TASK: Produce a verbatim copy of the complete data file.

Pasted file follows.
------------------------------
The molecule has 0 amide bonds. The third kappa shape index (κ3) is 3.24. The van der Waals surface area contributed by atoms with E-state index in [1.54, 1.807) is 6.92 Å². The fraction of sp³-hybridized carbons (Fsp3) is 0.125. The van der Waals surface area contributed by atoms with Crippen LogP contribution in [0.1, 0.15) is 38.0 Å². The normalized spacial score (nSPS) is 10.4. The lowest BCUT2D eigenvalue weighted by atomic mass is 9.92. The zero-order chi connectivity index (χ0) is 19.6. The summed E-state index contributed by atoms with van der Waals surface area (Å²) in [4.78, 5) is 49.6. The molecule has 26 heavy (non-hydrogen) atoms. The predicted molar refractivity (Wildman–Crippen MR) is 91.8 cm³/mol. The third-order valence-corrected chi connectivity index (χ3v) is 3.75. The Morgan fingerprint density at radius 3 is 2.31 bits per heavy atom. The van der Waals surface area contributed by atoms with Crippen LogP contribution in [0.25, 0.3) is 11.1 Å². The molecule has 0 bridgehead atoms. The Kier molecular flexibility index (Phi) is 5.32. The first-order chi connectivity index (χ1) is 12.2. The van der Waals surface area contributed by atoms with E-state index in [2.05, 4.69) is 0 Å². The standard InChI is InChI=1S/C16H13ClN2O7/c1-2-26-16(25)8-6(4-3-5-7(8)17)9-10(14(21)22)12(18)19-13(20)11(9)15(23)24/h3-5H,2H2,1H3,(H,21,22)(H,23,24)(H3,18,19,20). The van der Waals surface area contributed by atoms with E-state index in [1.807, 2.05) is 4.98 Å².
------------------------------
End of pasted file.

The molecule has 0 amide bonds. The third kappa shape index (κ3) is 3.24. The van der Waals surface area contributed by atoms with E-state index in [1.54, 1.807) is 6.92 Å². The fraction of sp³-hybridized carbons (Fsp3) is 0.125. The van der Waals surface area contributed by atoms with Crippen LogP contribution in [0.1, 0.15) is 38.0 Å². The normalized spacial score (nSPS) is 10.4. The lowest BCUT2D eigenvalue weighted by atomic mass is 9.92. The zero-order chi connectivity index (χ0) is 19.6. The summed E-state index contributed by atoms with van der Waals surface area (Å²) in [4.78, 5) is 49.6. The molecule has 26 heavy (non-hydrogen) atoms. The predicted molar refractivity (Wildman–Crippen MR) is 91.8 cm³/mol. The third-order valence-corrected chi connectivity index (χ3v) is 3.75. The Morgan fingerprint density at radius 3 is 2.31 bits per heavy atom. The van der Waals surface area contributed by atoms with Crippen LogP contribution in [0.25, 0.3) is 11.1 Å². The molecule has 0 bridgehead atoms. The Kier molecular flexibility index (Phi) is 5.32. The first-order chi connectivity index (χ1) is 12.2. The van der Waals surface area contributed by atoms with E-state index in [2.05, 4.69) is 0 Å². The standard InChI is InChI=1S/C16H13ClN2O7/c1-2-26-16(25)8-6(4-3-5-7(8)17)9-10(14(21)22)12(18)19-13(20)11(9)15(23)24/h3-5H,2H2,1H3,(H,21,22)(H,23,24)(H3,18,19,20). The van der Waals surface area contributed by atoms with E-state index in [1.807, 2.05) is 4.98 Å².